||Because the population in the program is, by definition, the LTSS population, all PIPs focus on the LTSS population.
The state identifies PIPs for each waiver based on analyses of quality data, EQRO findings and stakeholder concerns.
All PIHPs must conduct a minimum of 2 PIPS during a waiver cycle. All PIHPs conduct 1 mandatory 2-year PIP assigned by the state. PIHPs are allowed to choose the second PIP, unless a PIHP is having difficulty in a given area, then the state may assign the second PIP relevant to the area of concern.
Semi-annually PIHPs report to the state on their PIP's progress, which is reviewed by the state and the QIC.
In FY 2012-2013, the state-mandated PIP is targeted to Increasing the proportion of Medicaid-eligible adults with mental illness who receive at least 1 peer-delivered service or support.
||Supports Coordination is a service that most members choose. Targeted case management is also available for persons experiencing acute MH episodes.
Care coordinators may be employed by the PIHP/CMH or a provider agency within the PIHP network; and there are independent supports coordinators as well.
For the DD clients care coordination tends to typically include assessment, service planning, and monitoring service provision. However for members receiving behavioral health services care coordination for persons with chronic mental illness is less constant and tends to focus on assistance with housing and linkages to community services. Rather than the care coordinator being the person with whom the member has the primary relationship, behavioral health members tend to have that primary relationship with their counselor or a peer support specialist.
Supports coordinator cannot make utilization determinations--amount/scope/duration.
Supports coordinator help develop SPs, but cannot approve amount/scope/ duration of services. A utilization manager at PIHP is responsible for authorizing services; in some instances the utilization review function may be delegated to a "super-provider" or the Community Mental Health Center.
The care coordinator is responsible for updating SPs on annual basis for person enrolled in the 1915(c) waiver, as well as when the person's needs change. In the 1915(b) waiver, the SP must only be revised when the person's needs change.
Care coordinator contacts with members vary depending on need. For more intense need monthly contacts are recommended, but not required. Amount, scope and duration of care coordination are specified in the SP.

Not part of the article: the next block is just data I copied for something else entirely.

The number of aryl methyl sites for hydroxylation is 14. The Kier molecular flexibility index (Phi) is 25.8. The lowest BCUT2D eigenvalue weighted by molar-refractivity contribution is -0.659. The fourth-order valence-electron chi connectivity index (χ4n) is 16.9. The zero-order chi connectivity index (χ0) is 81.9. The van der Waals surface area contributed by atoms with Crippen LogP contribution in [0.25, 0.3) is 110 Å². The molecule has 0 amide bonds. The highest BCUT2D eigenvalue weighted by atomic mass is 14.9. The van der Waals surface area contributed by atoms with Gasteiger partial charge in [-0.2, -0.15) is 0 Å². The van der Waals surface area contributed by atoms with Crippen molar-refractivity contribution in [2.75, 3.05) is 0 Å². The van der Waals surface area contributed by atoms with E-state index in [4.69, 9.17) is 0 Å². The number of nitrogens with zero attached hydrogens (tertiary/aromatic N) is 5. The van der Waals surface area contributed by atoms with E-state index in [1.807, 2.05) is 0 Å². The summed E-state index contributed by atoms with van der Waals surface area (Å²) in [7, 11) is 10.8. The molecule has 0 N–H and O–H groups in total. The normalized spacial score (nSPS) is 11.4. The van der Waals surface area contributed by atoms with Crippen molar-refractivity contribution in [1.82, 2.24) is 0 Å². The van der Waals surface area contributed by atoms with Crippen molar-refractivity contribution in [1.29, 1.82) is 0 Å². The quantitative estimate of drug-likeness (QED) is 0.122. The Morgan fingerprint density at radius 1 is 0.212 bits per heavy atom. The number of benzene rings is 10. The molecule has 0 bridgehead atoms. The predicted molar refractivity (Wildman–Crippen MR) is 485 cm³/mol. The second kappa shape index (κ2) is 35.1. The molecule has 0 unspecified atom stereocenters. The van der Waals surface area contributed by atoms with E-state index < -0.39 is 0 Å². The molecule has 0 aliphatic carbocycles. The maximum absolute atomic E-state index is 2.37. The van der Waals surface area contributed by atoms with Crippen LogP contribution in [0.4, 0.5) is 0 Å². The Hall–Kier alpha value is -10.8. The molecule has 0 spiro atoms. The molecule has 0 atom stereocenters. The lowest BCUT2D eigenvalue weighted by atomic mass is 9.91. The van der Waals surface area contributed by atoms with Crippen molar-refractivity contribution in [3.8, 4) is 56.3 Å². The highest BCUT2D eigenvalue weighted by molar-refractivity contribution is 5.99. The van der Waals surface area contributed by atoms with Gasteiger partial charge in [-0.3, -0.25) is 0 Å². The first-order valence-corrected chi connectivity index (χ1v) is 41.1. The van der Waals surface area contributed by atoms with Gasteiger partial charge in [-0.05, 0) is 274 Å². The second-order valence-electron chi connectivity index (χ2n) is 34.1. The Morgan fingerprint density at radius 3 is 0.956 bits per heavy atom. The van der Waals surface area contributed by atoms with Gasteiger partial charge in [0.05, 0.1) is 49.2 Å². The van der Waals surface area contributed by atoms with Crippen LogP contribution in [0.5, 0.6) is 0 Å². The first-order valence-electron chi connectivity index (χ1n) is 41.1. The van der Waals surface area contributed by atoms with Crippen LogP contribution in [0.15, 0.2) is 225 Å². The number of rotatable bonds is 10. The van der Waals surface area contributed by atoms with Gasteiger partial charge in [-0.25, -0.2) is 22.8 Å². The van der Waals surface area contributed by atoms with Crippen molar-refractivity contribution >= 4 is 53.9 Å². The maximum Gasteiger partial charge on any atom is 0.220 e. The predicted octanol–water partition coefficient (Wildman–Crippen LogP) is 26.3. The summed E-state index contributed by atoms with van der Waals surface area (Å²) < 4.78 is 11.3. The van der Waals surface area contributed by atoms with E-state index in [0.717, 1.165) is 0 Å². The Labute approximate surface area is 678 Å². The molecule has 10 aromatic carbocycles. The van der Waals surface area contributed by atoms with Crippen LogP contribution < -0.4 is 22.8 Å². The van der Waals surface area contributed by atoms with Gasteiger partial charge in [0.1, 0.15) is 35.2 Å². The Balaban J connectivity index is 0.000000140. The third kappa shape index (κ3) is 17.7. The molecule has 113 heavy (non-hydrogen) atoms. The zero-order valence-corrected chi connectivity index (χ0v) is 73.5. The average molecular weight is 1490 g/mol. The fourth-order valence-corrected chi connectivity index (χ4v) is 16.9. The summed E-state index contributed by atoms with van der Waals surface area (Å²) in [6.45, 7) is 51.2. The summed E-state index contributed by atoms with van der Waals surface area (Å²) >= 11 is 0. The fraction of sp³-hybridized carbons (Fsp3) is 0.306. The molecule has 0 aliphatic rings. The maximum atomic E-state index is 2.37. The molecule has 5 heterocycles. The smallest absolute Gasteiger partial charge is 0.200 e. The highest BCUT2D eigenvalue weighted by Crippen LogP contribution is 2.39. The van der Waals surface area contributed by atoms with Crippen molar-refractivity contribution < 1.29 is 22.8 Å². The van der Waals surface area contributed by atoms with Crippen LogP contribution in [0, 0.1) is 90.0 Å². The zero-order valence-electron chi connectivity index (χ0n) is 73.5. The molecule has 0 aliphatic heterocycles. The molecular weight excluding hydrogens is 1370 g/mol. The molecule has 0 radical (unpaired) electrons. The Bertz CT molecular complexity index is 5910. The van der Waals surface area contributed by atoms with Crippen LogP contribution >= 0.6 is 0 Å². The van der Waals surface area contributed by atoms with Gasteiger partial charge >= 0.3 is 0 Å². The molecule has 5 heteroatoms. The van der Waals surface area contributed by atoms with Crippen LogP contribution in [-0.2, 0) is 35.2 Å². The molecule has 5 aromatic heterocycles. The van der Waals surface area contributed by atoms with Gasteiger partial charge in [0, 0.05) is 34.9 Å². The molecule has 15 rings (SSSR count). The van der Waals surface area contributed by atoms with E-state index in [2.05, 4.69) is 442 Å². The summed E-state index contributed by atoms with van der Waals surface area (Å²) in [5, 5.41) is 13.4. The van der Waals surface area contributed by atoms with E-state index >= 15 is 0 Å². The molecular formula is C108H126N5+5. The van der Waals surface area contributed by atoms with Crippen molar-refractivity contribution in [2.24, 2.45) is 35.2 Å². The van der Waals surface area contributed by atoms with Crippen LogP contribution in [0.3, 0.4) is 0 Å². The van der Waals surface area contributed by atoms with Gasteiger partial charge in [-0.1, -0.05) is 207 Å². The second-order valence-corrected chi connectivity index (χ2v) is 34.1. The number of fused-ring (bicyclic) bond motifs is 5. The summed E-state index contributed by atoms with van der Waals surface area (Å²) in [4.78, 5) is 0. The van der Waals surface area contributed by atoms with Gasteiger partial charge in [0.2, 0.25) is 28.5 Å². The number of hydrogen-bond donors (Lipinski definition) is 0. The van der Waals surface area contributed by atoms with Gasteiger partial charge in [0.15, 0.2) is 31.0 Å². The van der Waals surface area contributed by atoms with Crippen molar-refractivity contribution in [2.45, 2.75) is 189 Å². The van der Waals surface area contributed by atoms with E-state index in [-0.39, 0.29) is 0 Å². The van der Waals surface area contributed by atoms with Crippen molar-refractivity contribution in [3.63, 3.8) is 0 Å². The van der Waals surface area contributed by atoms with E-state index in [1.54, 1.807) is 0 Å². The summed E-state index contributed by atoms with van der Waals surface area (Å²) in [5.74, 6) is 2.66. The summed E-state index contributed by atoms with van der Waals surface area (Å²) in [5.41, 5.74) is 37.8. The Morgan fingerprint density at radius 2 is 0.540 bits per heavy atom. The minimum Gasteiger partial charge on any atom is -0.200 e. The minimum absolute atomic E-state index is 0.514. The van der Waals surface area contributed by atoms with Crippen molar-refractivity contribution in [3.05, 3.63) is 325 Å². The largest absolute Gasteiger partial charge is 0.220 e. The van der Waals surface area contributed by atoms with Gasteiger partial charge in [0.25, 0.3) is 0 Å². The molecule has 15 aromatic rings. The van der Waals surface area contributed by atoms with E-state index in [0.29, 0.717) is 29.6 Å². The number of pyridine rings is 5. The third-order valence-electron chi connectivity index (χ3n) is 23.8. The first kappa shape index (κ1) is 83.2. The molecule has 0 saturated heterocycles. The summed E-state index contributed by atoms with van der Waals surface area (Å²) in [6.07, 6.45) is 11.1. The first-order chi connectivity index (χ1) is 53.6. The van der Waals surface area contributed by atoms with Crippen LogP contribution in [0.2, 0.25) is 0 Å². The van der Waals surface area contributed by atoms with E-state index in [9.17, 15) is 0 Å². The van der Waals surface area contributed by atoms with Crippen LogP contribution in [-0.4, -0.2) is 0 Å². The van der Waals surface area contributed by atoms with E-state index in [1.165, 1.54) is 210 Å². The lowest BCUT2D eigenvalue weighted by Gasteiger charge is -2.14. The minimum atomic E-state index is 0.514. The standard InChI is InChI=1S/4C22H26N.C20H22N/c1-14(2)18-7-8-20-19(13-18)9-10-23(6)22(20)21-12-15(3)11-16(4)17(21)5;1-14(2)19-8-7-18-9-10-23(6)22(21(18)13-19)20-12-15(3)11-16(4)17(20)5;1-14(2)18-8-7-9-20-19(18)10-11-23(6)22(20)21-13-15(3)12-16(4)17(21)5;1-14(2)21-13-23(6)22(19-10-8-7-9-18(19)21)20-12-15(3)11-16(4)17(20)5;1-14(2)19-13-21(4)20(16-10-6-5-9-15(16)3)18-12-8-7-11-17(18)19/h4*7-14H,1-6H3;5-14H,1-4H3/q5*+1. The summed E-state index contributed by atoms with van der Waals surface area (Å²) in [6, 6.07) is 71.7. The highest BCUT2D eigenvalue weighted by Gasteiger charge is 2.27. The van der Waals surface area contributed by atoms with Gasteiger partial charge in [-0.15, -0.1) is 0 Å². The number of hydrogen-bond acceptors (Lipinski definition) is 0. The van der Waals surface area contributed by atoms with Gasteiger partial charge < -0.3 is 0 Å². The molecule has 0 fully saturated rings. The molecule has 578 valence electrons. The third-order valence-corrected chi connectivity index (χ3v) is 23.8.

There are no caseload requirements.
||PIHPs are required to provide emergency and after-hours access to services for persons experiencing a MH emergency.|
||CI Reporting System. PIHPs must report 5 CIs to the state via the state's CI reporting site on the state's website:
CIs must be reported within 60 days after the end of the month in which the event occurred, except for suicide. If 90 calendar days have elapsed without a determination of cause of death, the PIHP must submit a "best judgment" determination of whether the death was a suicide.
PIHPs must notify the state immediately of deaths that occur as a result of a suspected staff member action or inaction, or any death that is the subject of a recipient rights, licensing, or police investigation. Reports must be submitted electronically within 48 hours of either the death, or the PIHP's receipt of notification of the death, or the PIHP's receipt of notification that a rights, licensing, and/or police investigation has commenced.
The PIHP or its delegate is responsible for implementing the process of the review and follow-up of sentinel events. And other CIs and events that put people at risk of harm. The PIHP or its delegate has 3 business days after a CI occurs to determine if it is a sentinel event. If the CI is classified as a sentinel event, the PIHP or its delegate has 2 business days to commence a root cause analysis of the event. Persons involved in the review of sentinel events must have the appropriate credentials.
The state reviews CI data on a monthly basis then rolls it up into quarterly reports for trend analysis.
Abuse, Neglect and Exploitation. Two other entities within the state receive reports on abuse, neglect and exploitation--the Office of Recipient Rights (within the MH system) and Adult Protective Services (MDHS). Multiple entities could be involved in investigations, including law enforcement.
Risk Event Management. The PIHP must have a process for analyzing additional critical events that put individuals at risk of harm. This analysis is used to determine what action needs to be taken to remediate the problem or situation and to prevent the occurrence of additional events and incidents. The state will request documentation of this process when performing site visits. These events include: